Syrupus Asari Compositus (N. F.)—Compound Syrup of Asarum.

Botanical name: 

Related entry: Asarum.—Wild Ginger

SYNONYM: Compound syrup of Canada snakeroot.

Preparation.—"Asarum root, in moderately coarse (No. 40). powder, sixty grammes (60 Gm.) [2 ozs. av., 51 grs.]; alcohol, one hundred and eighty-five cubic centimeters (185 Cc.) [6 fl℥, 123♏]; cochineal, in fine powder, one and one-half grammes (1.5 Gm.) [23 grs.]; potassium carbonate, two and one-half grammes (2.5 Gm.) [39 grs.]; wine of ipecac (U. S. P.) thirty cubic centimeters (30 Cc.) [1 fl℥, 7♏]; sugar, seven hundred grammes (700 Gm.) [1 lb. av., 8 ozs., 303 grs.]; water, a sufficient quantity to make one thousand cubic centimeters (1000 Cc.) [33 fl℥, 391♏]. Mix the asarum intimately with the cochineal and potassium carbonate, previously triturated together. Moisten the powder with a sufficient quantity of a menstruum prepared by mixing the alcohol with three hundred and fifty cubic centimeters (350 Cc.) [11 fl℥, 401♏] of water, and allow it to macerate in a covered vessel for 24 hours. Then transfer it to a small percolator, and pour on the remainder of the menstruum. Allow the percolation to proceed slowly, and then follow up the menstruum by water, until five hundred cubic centimeters (500 Cc.) [16 fl℥, 435♏] of percolate are obtained. To this add the wine of ipecac, and afterward the sugar, and dissolve the latter by agitation. Finally, add enough water, previously passed through the percolator, to make one thousand cubic centimeters (1000 Cc.) [33 fl℥, 391♏]. Each fluid drachm represents about 3 ½ grains of asarum"—(Nat. Form.).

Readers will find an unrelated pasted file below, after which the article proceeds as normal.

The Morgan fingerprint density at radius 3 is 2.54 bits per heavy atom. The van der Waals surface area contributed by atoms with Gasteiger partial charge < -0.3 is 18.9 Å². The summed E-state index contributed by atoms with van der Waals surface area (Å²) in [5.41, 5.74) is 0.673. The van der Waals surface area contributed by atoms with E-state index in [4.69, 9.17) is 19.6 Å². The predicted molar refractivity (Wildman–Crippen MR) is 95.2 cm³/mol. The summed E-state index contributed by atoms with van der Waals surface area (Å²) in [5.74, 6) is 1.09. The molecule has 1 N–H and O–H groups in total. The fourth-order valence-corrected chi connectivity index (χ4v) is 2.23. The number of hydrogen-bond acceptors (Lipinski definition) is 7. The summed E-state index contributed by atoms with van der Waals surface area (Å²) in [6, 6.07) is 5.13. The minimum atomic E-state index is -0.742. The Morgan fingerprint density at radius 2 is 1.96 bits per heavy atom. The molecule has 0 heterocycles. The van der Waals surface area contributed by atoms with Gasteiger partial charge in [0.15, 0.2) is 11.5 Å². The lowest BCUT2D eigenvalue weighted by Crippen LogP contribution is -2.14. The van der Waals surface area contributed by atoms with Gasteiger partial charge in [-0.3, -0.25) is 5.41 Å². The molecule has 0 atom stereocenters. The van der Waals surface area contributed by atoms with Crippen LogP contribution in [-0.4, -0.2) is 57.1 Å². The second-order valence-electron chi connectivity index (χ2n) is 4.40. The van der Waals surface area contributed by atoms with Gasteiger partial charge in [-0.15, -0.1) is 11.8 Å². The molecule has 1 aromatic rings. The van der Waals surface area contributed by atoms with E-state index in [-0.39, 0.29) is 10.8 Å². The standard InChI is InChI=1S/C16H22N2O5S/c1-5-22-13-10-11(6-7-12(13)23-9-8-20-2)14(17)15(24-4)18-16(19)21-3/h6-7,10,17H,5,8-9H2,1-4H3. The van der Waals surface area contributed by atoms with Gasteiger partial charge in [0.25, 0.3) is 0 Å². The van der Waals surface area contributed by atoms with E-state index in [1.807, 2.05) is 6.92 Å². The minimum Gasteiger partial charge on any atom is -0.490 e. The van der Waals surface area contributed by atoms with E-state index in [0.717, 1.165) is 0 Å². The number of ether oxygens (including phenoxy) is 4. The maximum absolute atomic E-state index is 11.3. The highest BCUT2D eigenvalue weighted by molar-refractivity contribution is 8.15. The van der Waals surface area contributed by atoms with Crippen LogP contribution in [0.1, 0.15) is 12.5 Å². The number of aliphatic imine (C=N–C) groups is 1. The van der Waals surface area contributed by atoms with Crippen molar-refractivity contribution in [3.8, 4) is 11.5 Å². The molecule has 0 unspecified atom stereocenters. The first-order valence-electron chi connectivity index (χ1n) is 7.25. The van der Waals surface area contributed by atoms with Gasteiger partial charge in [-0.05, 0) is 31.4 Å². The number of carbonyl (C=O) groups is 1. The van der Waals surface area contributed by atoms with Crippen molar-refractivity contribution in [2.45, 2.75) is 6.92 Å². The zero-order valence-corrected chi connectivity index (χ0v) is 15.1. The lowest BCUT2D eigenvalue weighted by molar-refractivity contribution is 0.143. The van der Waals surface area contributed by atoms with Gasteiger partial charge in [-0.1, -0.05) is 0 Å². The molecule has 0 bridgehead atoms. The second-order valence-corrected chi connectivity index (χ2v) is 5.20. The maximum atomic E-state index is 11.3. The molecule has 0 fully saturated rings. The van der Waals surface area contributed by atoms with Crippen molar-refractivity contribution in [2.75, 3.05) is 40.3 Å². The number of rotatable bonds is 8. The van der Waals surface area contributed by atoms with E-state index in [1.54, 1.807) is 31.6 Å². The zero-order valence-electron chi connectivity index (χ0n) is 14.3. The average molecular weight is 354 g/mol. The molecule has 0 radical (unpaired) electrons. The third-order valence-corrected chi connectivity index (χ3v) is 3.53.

Action, Medical Uses, and Dosage.—This agent combines the expectorant qualities of asarum and ipecacuanha. The dose is about 1 fluid drachm.

King's American Dispensatory, 1898, was written by Harvey Wickes Felter, M.D., and John Uri Lloyd, Phr. M., Ph. D.